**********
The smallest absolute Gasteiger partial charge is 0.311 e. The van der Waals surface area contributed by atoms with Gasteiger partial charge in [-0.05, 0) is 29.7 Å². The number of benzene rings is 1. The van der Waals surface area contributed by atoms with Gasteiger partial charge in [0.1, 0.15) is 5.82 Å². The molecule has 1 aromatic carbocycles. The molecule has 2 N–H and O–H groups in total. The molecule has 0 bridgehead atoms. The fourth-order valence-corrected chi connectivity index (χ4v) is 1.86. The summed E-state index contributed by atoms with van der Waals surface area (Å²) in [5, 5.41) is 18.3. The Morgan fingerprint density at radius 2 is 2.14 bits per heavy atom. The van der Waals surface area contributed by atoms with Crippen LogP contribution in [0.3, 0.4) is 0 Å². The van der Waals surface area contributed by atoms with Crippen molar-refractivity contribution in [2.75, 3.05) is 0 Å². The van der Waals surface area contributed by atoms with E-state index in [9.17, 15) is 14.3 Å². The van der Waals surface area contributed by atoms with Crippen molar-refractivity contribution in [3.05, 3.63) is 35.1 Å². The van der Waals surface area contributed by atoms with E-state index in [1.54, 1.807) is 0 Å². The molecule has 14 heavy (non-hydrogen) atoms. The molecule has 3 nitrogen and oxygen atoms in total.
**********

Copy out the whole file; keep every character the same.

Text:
The smallest absolute Gasteiger partial charge is 0.311 e. The van der Waals surface area contributed by atoms with Gasteiger partial charge in [-0.05, 0) is 29.7 Å². The number of benzene rings is 1. The van der Waals surface area contributed by atoms with Gasteiger partial charge in [0.1, 0.15) is 5.82 Å². The molecule has 1 aromatic carbocycles. The molecule has 2 N–H and O–H groups in total. The molecule has 0 bridgehead atoms. The fourth-order valence-corrected chi connectivity index (χ4v) is 1.86. The summed E-state index contributed by atoms with van der Waals surface area (Å²) in [5, 5.41) is 18.3. The Morgan fingerprint density at radius 2 is 2.14 bits per heavy atom. The van der Waals surface area contributed by atoms with Crippen LogP contribution in [0.3, 0.4) is 0 Å². The van der Waals surface area contributed by atoms with Crippen molar-refractivity contribution in [2.75, 3.05) is 0 Å². The van der Waals surface area contributed by atoms with E-state index in [9.17, 15) is 14.3 Å². The van der Waals surface area contributed by atoms with Crippen molar-refractivity contribution in [3.05, 3.63) is 35.1 Å². The van der Waals surface area contributed by atoms with E-state index in [1.54, 1.807) is 0 Å². The molecule has 14 heavy (non-hydrogen) atoms. The molecule has 3 nitrogen and oxygen atoms in total.